October 30, 2014

Strawberry Souffle

I am simply in disbelief that there are only 8 Thursdays left until Christmas Day. I am so excited for Christmas and all the joy and eating festivities it will bring, but I'm also wondering where the time went this year? Moreover, I have left my day job for almost 4 months now. How did that happen?

Like a puff of a sweet cloud, this dessert is sure to please in the coming hot summer months (for us southern hemisphere-ers that is).  Aside from Trifle, us Kiwis and Aussies are very accustomed to a good-o pavlova dessert for Christmas. A crispy, yet marshmallowy meringue, coupled with lashings of softly whipped cream and seasonal fresh fruit, there is just nothing better. But a dessert like a souffle can go down just as well with a dollop of cream, yoghurt or ice cream.  Served hot or slightly warm, it's easy to eat, spoon-licking worthy, and this recipe is SO EASY I can not even express the words to explain.

This recipe uses frozen strawberries (yes I'm still harping on about Strawberry month), but you can use fresh strawberries for the base flavour just the same if you have the time. I used about 9 medium fresh strawberries and let it simmer whilst stirring and mashing gently with the orange liqueur, sugar, and orange juice for about 10-15 minutes until the liquid had reduced and became a nice mashed up jammy, pulpy sauce (the mixture should be a thick and deep red coloured sauce). Let the mixture cool completely before folding in the whipped egg whites.
And if you're sick of strawberries by now, how about try replacing them with Raspberries, Mangoes, or any other favourite fruit of the season.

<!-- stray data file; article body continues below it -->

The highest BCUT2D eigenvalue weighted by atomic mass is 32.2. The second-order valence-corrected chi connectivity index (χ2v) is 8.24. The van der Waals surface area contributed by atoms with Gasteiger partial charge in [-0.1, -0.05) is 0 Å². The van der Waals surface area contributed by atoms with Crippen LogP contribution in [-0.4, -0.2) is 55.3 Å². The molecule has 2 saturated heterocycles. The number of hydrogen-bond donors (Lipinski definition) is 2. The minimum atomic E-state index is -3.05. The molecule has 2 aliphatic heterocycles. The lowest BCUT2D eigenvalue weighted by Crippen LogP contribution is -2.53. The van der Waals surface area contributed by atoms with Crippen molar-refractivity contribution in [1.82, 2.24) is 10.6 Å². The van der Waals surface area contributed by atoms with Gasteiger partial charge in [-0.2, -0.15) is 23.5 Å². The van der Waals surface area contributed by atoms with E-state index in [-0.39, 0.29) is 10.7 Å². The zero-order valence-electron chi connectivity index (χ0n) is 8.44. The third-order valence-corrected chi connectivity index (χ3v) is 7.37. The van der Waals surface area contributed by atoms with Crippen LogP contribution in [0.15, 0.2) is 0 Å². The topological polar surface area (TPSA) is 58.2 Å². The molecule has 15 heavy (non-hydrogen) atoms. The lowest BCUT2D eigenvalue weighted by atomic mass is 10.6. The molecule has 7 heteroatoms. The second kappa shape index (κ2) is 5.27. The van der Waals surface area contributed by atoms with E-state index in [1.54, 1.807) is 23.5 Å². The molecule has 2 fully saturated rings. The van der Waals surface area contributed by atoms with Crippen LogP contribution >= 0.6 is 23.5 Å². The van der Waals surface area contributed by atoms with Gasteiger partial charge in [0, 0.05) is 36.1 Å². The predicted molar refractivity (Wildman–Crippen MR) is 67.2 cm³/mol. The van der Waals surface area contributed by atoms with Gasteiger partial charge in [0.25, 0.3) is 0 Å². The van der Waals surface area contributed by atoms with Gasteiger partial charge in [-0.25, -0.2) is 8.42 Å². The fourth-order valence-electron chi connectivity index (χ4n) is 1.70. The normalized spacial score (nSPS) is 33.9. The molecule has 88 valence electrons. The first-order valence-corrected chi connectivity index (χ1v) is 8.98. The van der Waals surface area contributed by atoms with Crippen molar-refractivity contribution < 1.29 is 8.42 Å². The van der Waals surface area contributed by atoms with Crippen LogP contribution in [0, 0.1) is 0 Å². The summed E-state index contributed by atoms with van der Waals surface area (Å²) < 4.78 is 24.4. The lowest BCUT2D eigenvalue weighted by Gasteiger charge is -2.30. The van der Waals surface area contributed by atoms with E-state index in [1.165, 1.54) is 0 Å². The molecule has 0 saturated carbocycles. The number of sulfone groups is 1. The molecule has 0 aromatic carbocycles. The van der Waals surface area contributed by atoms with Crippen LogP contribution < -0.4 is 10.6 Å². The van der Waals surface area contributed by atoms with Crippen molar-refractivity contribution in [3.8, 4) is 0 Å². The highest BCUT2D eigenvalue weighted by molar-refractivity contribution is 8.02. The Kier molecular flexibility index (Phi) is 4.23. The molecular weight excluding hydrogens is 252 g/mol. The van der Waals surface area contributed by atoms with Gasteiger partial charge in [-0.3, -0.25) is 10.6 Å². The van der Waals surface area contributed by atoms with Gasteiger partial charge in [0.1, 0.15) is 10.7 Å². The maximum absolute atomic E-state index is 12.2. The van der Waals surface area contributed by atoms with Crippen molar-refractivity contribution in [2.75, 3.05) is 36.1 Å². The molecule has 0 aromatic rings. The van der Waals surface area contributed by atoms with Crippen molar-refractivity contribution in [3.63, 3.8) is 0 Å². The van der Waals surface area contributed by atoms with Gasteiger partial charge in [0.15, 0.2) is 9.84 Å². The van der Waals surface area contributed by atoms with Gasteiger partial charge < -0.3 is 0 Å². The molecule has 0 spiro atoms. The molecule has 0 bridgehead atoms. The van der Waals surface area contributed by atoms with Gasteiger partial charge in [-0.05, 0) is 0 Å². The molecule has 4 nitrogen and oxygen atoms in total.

I have a few of tips for a successful souffle:
1.   All ingredients should be at room temp
2.   Be gentle handed!
3.   Whisk up your egg whites with a bit of lemon juice smeared on the inside of your whisking bowl
4.   After levelling the tops of your souffle with a spatula, run your thumb along the rim of the mixture so that your souffle "hat" can rise up easier
5.   Try not to open the oven before time is up!  - I found that tip particularly hard to follow, seeing as I'm not sure how to change the light bulb in our oven and so I flew blind a little, but still managed to produce a decent souffle!

Also, if you're aiming to make this for a dinner party, you can make the souffle ahead of time, and leave the little ramekins/pots in the fridge for 2-3 days. Just let the little ramekins come to room temp before baking in the oven for 10 minutes :) The last time I made a souffle (let's say, 2 years ago), it was a Christmas cake flavour based off a Gordon Ramsay recipe. It was my first attempt and it puffed up beautifully in the oven. While I'm not a major fan of christmas cake, I do enjoy the spicy, cinnamon-y and cozy Christmas-y feelings it ensues. Watch out for that recipe, to come soon!

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